Cookies on this website

We use cookies to ensure that we give you the best experience on our website. If you click 'Accept all cookies' we'll assume that you are happy to receive all cookies and you won't see this message again. If you click 'Reject all non-essential cookies' only necessary cookies providing core functionality such as security, network management, and accessibility will be enabled. Click 'Find out more' for information on how to change your cookie settings.

Simon Newstead is the David Phillips Chair of Molecular Biophysics in the Department of Biochemistry, and a member of the Kavli Institute for Nanoscience Discovery. In his story, Simon explains how a serendipitous collaboration with Unilever Plc led to ground-breaking insights into body odour and the innovative solutions they developed together. This story also highlights the roles of academic curiosity and industrial expertise in solving real-world problems and enhancing everyday lives.

Simon Newstead alongside a quote "Our collaboration enabled the translation of our current research, focused on understanding how drugs are transported in our bodies, to help a major healthcare company develop new products to tackle body odour."

Let’s start with what motivates you to engage with industry? 

A key difference between industry and academia is that the former is often focused on addressing a pressing need in the marketplace for a therapy or product. In contrast, in academia, our goals are often more open-ended and inquisitive. Many biomedical researchers in academia are working towards understanding the processes underpinning human, animal, and plant diseases and pathogens. Our motivation comes from many places, but often, the eventual use of our research to solve real work problems is a major driver.  

Tell us about your research focus

My research focuses on understanding how nutrients, such as amino acids, sugars, lipids and peptides, are transported into cells for metabolism. The uptake of metabolites into our bodies is achieved through the action of specialised proteins called transporters, which are highly abundant in the membranes surrounding our cells. A key driver for me is that these transporters are also responsible for the uptake of drug molecules into our body, and a major goal of my research is to understand drug transport to target drugs to specific tissues, diseased tissue, such as cancer and away from the liver and kidneys, which are susceptible to drug-induced damage.  

How did your industry collaboration begin and what did it look like?  

In 2019, while my team was working on understanding antibiotic transport through peptide transporters, which work in our body to transport digested protein across our intestinal tract and into our bodies, we met a researcher at Unilever Plc who discovered a similar transporter was responsible for the generation of human body odour.  

Evolution is an amazing process! Whereas in our bodies, the peptide transporter recognises digested protein and transports it across the cells in our intestine and into our blood, in certain bacteria that live harmlessly on our skin, the skin microbiota, there exists a similar transporter that takes up peptides secreted in our sebum and transports these into the bacteria for energy production, just like us. Sebum is a lipid-rich mixture secreted by specialised skin cells, called apocrine glands, to keep our skin supple and moist.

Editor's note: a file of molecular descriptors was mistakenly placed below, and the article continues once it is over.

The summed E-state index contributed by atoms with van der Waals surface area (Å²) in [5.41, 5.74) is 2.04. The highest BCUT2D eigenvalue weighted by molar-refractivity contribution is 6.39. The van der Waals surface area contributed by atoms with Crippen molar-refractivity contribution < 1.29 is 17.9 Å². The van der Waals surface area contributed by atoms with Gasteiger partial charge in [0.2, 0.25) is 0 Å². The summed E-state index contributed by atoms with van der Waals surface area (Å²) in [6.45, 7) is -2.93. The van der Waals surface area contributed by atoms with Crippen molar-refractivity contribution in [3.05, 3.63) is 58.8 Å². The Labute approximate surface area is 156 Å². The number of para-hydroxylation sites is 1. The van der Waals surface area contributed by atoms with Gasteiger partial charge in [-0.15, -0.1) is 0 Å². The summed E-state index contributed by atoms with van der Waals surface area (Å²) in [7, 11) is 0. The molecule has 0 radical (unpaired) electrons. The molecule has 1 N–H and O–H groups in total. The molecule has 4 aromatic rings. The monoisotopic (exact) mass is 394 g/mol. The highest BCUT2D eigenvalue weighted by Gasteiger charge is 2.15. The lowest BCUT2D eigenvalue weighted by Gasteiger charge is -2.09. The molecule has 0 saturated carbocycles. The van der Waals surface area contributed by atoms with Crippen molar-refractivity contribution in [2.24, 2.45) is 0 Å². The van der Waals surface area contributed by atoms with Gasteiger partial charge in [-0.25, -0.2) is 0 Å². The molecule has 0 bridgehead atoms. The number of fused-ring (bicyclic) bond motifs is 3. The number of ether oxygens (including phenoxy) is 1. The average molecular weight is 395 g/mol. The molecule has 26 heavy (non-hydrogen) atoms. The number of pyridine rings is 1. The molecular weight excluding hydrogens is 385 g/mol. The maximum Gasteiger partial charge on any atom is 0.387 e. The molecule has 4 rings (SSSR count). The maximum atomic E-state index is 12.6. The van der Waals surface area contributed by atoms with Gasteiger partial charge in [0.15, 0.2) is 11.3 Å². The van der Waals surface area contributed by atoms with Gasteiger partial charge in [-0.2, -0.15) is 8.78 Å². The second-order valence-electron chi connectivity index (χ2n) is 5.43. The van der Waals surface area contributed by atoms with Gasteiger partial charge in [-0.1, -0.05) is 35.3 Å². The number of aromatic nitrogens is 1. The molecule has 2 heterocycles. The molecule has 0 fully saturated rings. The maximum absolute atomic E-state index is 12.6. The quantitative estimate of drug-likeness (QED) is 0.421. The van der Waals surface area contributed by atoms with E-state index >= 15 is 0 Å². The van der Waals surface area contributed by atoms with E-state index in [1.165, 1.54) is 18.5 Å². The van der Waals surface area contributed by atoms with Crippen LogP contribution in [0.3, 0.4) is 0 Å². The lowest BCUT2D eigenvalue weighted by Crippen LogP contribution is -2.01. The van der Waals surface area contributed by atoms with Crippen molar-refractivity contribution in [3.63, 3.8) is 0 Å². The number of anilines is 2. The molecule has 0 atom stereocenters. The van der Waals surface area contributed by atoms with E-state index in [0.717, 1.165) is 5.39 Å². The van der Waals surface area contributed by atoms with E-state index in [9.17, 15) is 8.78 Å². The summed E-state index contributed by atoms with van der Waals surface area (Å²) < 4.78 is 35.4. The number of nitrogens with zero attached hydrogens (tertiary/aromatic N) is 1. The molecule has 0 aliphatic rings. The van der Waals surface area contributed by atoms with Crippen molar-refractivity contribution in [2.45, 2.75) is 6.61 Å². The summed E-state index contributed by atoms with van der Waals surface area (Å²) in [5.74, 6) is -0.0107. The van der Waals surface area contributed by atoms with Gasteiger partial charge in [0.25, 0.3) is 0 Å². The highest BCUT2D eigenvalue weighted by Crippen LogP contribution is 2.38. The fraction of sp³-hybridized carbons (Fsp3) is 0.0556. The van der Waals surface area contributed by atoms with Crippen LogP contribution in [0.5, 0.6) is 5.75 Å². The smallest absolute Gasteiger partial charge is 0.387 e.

We discovered that a certain species, Staphylococcus hominis, recognises a peptide released by our bodies, which contains a sulphur group. This is probably one way for our bodies to remove excess sulphur taken in through our diet. Once transported into the bacteria, the peptide is used for energy production, leaving the sulphur group behind and is later pumped back out onto our skin. Our industrial collaborator, along with colleagues at the University of York, discovered it is this sulphur compound that, in part, gives rise to pungent body odour!  

The race was on to determine the mechanism by which these bacteria recognise the sulphur compound and develop an inhibitor, which would stop the transport. The key point in our project was to develop an inhibitor of only this transporter, leaving the bacteria to survive happily on our skin but forcing them to find an alternative food source. In this way, the health of our skin microbiome would be maintained without the side effects of BO.  

What did your team and your industry partner bring to this collaboration? 

Industrial partners provide valuable skills and expertise not available within academia. In our collaborative project, my research team provided the molecular know-how to determine the structure of the bacterial transporter. We also developed an assay to test inhibitors. The structure and assay were crucial, as we could transfer this knowledge to Unilever Plc, which had the expertise and compound libraries needed to screen for inhibitors. Unilever Plc has decades of experience in understanding the skin microbiome, and their background knowledge was essential in selecting compounds that were safe for skin application while still being effective inhibitors of BO.  

What have been the outcomes 

Our collaboration enabled the translation of our current research, focused on understanding how drugs are transported in our bodies, to help a major healthcare company develop new products to tackle BO.  

An important outcome of our collaboration was our exhibit at the 2019 Summer Science Exhibition at the Royal Society. With the help of our industrial partner, we developed a video to explain the science behind BO and used the topic of BO and deodorants to showcase how fundamental discovery-based research at universities around the UK is essential to underpin real-world issues, impact everyday lives and contribute to the UK economy.